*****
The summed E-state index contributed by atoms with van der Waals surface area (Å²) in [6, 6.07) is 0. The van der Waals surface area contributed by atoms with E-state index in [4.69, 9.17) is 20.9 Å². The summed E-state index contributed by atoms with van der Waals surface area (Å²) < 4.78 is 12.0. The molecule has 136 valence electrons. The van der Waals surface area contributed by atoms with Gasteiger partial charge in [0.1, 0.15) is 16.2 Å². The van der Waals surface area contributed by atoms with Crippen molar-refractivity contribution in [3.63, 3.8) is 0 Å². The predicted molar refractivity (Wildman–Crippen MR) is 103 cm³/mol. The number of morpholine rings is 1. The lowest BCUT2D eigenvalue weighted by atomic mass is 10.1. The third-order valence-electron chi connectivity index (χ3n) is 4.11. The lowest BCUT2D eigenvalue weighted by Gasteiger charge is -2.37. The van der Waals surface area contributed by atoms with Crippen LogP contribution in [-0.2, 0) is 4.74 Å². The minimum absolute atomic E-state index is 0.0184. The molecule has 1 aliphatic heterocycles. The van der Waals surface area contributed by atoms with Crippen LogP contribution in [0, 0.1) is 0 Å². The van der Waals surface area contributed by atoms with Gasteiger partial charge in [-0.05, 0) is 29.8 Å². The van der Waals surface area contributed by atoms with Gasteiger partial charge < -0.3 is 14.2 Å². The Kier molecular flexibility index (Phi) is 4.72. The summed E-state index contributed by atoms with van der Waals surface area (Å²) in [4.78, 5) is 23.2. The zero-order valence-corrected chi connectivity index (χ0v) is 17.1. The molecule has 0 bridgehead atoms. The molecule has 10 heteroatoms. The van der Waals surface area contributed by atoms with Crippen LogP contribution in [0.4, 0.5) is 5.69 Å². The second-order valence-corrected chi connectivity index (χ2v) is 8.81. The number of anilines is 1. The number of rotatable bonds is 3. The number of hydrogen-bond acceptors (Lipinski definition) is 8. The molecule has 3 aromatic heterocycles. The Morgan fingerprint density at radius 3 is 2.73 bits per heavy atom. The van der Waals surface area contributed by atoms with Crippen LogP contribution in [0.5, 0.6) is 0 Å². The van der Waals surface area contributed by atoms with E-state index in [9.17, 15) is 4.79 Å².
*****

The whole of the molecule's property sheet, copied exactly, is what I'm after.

The summed E-state index contributed by atoms with van der Waals surface area (Å²) in [6, 6.07) is 0. The van der Waals surface area contributed by atoms with E-state index in [4.69, 9.17) is 20.9 Å². The summed E-state index contributed by atoms with van der Waals surface area (Å²) < 4.78 is 12.0. The molecule has 136 valence electrons. The van der Waals surface area contributed by atoms with Gasteiger partial charge in [0.1, 0.15) is 16.2 Å². The van der Waals surface area contributed by atoms with Crippen molar-refractivity contribution in [3.63, 3.8) is 0 Å². The predicted molar refractivity (Wildman–Crippen MR) is 103 cm³/mol. The number of morpholine rings is 1. The lowest BCUT2D eigenvalue weighted by atomic mass is 10.1. The third-order valence-electron chi connectivity index (χ3n) is 4.11. The lowest BCUT2D eigenvalue weighted by Gasteiger charge is -2.37. The van der Waals surface area contributed by atoms with Crippen LogP contribution in [-0.2, 0) is 4.74 Å². The minimum absolute atomic E-state index is 0.0184. The molecule has 1 aliphatic heterocycles. The van der Waals surface area contributed by atoms with Crippen LogP contribution in [0, 0.1) is 0 Å². The van der Waals surface area contributed by atoms with Gasteiger partial charge in [-0.05, 0) is 29.8 Å². The van der Waals surface area contributed by atoms with Gasteiger partial charge < -0.3 is 14.2 Å². The Kier molecular flexibility index (Phi) is 4.72. The summed E-state index contributed by atoms with van der Waals surface area (Å²) in [4.78, 5) is 23.2. The zero-order valence-corrected chi connectivity index (χ0v) is 17.1. The molecule has 0 bridgehead atoms. The molecule has 10 heteroatoms. The van der Waals surface area contributed by atoms with Crippen LogP contribution in [0.4, 0.5) is 5.69 Å². The second-order valence-corrected chi connectivity index (χ2v) is 8.81. The number of anilines is 1. The number of rotatable bonds is 3. The number of hydrogen-bond acceptors (Lipinski definition) is 8. The molecule has 3 aromatic heterocycles. The Morgan fingerprint density at radius 3 is 2.73 bits per heavy atom. The van der Waals surface area contributed by atoms with Crippen LogP contribution in [0.5, 0.6) is 0 Å². The van der Waals surface area contributed by atoms with E-state index in [9.17, 15) is 4.79 Å².